commit: fb200d8 - #595 (2014-04-14 00:44:57 -0400)
From the article: You start by introducing a reputation mechanism like karma to improve some outcome - say, to increase the quality of comments, or to apply a threshold to restrict voting to trustworthy community members. This seems like a plausible and even elegant mechanism at first, until you discover the terrible side-effects.
Humans are fundamentally status-seeking social apes, and you've now introduced a visible measure of social worth that people will be driven to maximize. In the real world, we have a word for those who spend their lives accumulating karma - we call them politicians. And so, within karma communities, we see the rise of a political class - persuasive centrists who cater (perhaps unconsciously) to a constituency, and who express (perhaps eloquently) opinions calculated to appeal to the masses and avoid controversy. Hacker News and many subreddits are dominated by people like this, whose comments are largely predictable and rarely add anything new or unexpected to the conversation.
At the bottom end of the food chain, we have a different class of creature with the same basic aim as the politicians, but without the persuasive charm needed to pull off the political approach. These are the karma whores, who use a mixture of frank pandering, provocation and calculated outrage to achieve the same aims.
The karma maximization game often acts contrary to the goals we aimed to achieve by introducing karma in the first place: the tenor of the community suffers, the diversity of opinion declines, and the karma whores post pictures of their cats everywhere.
It's a thought-provoking article, Mark. The point is that if a system can be manipulated – then people will manipulate it. He suggests that if you get your story a little momentum (perhaps by asking your friends/followers/list to provide a few up votes) then it's much more likely to get picked up by the community and pushed further up. And on the other hand, links to perfectly fine stories often languish.I'm afraid people are out there gaming the system and that's that.The author now relies more on personal recommendations – from people on Twitter he has come to trust, for example. If you want to stay up with the real news in whatever niche you're interested in that certainly makes sense - rather than expecting a karma-driven system always to get the cream to rise to the top. I hadn't thought of this but now I have it seems obvious - so thanks for the push! :)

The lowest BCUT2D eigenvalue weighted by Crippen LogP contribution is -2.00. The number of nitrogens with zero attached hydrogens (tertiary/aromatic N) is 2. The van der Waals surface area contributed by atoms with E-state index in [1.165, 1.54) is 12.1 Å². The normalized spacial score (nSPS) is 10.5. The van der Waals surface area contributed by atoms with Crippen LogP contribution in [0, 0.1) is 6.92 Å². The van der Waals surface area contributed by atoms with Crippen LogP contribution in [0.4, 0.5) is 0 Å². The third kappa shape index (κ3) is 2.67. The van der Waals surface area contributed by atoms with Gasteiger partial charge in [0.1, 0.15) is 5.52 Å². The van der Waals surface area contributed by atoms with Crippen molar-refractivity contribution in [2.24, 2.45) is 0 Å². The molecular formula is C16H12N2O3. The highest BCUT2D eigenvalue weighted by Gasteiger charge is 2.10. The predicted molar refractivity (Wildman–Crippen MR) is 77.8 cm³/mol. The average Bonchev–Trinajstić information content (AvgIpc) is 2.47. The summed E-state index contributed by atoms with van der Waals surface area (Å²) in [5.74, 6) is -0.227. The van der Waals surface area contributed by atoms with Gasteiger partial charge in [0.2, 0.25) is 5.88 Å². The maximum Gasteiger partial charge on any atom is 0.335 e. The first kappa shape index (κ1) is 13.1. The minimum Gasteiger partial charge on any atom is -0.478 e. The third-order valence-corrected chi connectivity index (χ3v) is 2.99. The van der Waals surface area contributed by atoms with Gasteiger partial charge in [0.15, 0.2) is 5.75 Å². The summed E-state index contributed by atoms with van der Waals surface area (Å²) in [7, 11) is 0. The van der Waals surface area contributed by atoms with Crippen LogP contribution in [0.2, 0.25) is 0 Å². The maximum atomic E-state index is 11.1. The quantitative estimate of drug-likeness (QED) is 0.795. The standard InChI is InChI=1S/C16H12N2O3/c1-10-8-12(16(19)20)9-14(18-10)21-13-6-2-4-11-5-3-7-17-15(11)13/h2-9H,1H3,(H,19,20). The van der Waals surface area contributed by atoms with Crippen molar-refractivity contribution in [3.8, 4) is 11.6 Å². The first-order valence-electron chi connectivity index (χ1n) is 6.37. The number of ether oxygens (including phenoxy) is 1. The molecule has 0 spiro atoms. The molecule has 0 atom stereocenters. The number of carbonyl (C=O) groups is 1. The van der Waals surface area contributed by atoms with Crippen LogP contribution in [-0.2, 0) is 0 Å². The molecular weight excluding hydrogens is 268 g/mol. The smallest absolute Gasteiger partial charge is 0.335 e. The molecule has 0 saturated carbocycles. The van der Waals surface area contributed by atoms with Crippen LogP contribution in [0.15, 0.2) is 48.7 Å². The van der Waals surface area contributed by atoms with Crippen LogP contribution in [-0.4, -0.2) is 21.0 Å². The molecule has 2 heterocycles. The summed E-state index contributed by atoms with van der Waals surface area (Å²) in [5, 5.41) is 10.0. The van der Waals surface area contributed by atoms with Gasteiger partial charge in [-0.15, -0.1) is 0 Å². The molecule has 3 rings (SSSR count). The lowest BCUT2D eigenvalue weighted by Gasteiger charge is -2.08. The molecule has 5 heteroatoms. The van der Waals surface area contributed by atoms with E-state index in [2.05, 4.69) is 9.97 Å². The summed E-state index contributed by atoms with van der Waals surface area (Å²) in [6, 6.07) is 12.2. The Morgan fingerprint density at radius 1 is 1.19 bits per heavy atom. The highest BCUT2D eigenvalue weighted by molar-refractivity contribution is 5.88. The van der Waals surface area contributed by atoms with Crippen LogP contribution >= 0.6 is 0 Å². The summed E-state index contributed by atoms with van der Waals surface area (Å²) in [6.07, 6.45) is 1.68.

Don't think this is happening here? Observe Inbound.org for a few days. Watch how slowly anything changes on the Hot page. Watch the incoming page and see the tons of very good posts that go by day after day with nary a second upvote.
cogent observations in that Mark. Alas a saturday submission around here is going to decay during a likely quiet time and probably lose appeal because of an unreasonable failure to gather momentum, like lado himself explains. Yes, alot gets missed, unvoted for, and poor stuff contaminates the Inbound stream all the time. Sometimes items take off due to luck, engineered or otherwise.
Meh. I think that the karma is a good thing. In the past few months more and more people are actually starting conversations on here as opposed to just postings links.
Stuart, I agree that it's been good for commenting. But I think my points about how static the Hot page is, and how little upvoting there is on Incoming, stands. Upvoting shares doesn't earn you Karma, so people don't bother. But you couldn't Karma-incentivize it because then people would just upvote everything.
Little correction - upvoting a shared post gives you 1 Karma point ;)
Does it Max? Thanks for the clarification. I thought I'd tested that (upvoted a post and then went back to check my Karma number). But maybe Karma doesn't always update instantly.
I feel a bit weird here on inbound as I see some smaller private networks working it's way around. I upvote only the good stuff, but some articles that hit the first page are simply not worth it. Karma or not, these systems are usually easy to cheat. I hope that inbound will not become such a thing.
Some really good points, well written and it speaks the truth of a reality that has existed since the start of Social News. I've been in the "behind the scenes" of rings years ago with sites like Digg & Mixx. It is almost not even a "ring" per se but you establish contacts of others that are submitting too, so it would be silly not to build a relationship. It always did influence the frontpage though. With that said, these networks still seem to elevate quality content for me, reducing my time to find it. Twitter does that as well. The problem has been there in the beginning and has always persisted, probably more than people know. Inbound has seemed to stay pretty clean IMO. It's smaller size helps keep promoters trying to acquire monetizable eyeballs out of the fray.